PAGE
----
I ran my first 5K!!
Why is this particularity fantastic? Well, if you know of my health journey over the years, you will understand. As a kid I was generally healthy, loved to be outdoors, and even played a few sports. I was never very good at those sports, but I was still able to run around and have fun. However, when I was diagnosed with ulcerative colitis at age 16, things changed. I was sick a lot of the time. I struggled with anemia and tired very easily. I didn’t like to run or jog or do anything that involved a bouncing motion, due to the nature of my autoimmune disease.
The idea of becoming unfit and unable to do things never sat well with me, so I did what I could. I played volleyball in high school. I hiked gorgeous mountain trails in college. I followed a fitness routine that involved the standard pushups and sit-ups. I strove to do anything that everyone else was doing, but I was never where I wanted to be. Whenever I felt like I was actually accomplishing something, another flare would set me back. The Drs would raise my dosage of prednisone and it would always look like I had gained weight in my face. Each new flare meant a loss of blood and a lot of rest to allow my body to recover.
Needless to say, this never helped my body image, even though I was 5’10” and weighed 120lbs. Yes, I was tall and thin. But I was never HEALTHY.
As time went on I learned that it was OK to rest or to let others lift the heavy stuff for me. I had to learn that it wasn’t my fault I was sick, and it was OK to sit down when standing was too much to handle. I had to learn that my body’s definition of being healthy was different from other people’s. Pushing myself to keep up with everyone at the gym left me exhausted and feeling sick instead of healthy, not to mention comparing myself with others was never good for my mental health. Instead, I learned that the healthiest things I could do for my body included walking outside every day and taking naps in the afternoon. At first I had to push past the idea that I was being lazy. I thank God for my wonderful husband who encouraged me to rest even when there were dishes to be done or when dinner was not made! Eventually those walks turned into short runs, and the naps became less frequent.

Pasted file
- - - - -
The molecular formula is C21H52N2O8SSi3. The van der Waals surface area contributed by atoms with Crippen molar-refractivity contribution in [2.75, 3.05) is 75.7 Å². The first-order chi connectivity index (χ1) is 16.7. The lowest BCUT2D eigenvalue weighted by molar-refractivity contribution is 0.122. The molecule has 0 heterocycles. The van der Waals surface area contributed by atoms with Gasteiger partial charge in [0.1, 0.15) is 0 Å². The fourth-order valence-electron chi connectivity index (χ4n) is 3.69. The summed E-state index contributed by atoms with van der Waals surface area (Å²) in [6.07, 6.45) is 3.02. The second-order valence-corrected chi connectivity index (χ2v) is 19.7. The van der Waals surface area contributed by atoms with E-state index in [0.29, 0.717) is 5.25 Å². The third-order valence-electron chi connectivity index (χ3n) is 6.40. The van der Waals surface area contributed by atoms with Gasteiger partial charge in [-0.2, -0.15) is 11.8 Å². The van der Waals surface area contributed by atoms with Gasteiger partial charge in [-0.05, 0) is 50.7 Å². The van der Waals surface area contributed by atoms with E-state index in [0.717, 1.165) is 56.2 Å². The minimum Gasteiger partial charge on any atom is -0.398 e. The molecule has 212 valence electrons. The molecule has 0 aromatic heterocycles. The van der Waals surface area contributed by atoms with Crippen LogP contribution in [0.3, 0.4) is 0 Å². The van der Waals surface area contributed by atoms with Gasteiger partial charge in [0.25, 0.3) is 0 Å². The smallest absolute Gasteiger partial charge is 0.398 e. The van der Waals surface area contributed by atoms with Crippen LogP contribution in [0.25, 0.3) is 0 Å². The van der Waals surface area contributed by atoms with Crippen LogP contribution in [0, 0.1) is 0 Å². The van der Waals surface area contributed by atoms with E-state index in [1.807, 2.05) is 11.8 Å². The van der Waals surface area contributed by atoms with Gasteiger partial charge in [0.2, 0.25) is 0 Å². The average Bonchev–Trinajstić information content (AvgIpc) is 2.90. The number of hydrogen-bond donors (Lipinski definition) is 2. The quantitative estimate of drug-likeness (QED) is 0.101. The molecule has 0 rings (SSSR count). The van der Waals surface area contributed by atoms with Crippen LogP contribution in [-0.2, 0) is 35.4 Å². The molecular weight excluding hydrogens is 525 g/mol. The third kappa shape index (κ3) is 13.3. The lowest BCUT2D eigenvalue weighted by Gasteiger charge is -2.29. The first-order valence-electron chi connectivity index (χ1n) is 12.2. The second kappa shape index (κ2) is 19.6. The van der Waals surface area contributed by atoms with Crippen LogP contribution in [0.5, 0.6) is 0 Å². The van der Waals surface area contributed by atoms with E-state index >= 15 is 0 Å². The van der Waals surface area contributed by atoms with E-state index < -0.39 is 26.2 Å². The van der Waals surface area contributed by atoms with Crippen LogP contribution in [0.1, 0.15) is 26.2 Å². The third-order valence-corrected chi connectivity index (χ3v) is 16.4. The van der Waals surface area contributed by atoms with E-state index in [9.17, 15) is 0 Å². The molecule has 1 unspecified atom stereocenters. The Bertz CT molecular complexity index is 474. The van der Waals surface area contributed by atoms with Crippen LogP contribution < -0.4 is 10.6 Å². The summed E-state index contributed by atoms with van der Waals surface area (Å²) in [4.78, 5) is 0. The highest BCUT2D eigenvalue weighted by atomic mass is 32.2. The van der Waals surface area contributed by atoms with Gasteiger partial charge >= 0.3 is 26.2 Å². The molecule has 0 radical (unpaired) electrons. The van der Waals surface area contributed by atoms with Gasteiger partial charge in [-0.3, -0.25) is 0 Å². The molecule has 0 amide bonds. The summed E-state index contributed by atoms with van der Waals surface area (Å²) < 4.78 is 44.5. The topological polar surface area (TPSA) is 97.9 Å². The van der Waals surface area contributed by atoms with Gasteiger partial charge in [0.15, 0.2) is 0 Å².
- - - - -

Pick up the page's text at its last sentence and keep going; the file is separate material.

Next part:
Fitness is not an immediate thing, and we need to be careful not to push for instant results in a culture that strives for instant gratification. Fast results often mean you are doing long term damage to your body. It takes weeks, months and years to become healthy, and a lifetime to stay healthy. Realizing this obvious secret has given me incredible freedom from comparison and the feeling of never being good enough. Working at the pace my body needs allowed me to train for my first 5K in a healthy way that did not cause me to flare up due to unnecessary physical stress on my body. I’ve had an amazing network of support through family and friends, cheering me on through resting and running. When I heard the Color Me Rad run was coming to town, I invited some of these amazing ladies to share my joy and run with me.
These are the gals who have prayed for me and listened to me voice my fears and frustrations. They have let me cry on their shoulders, and they have brought me meals when I couldn’t handle being in the kitchen anymore. They are amazing, and I couldn’t think of a better way to celebrate than to run with them.
I ran for so many reasons that day!
I ran thanking God for these ladies.
I ran because I was physically able to, and wanted to celebrate my health.
I ran for all the times I have been sick in bed unable to walk without pain.
I ran for all the times I needed help in everyday physical activities.
I ran knowing my condition is still present, but that it can be handled well and lived with in grace.
I ran praising Him for the abundance he has given me in friendships, resources, knowledge of my condition, and recovering health.
I ran with joy!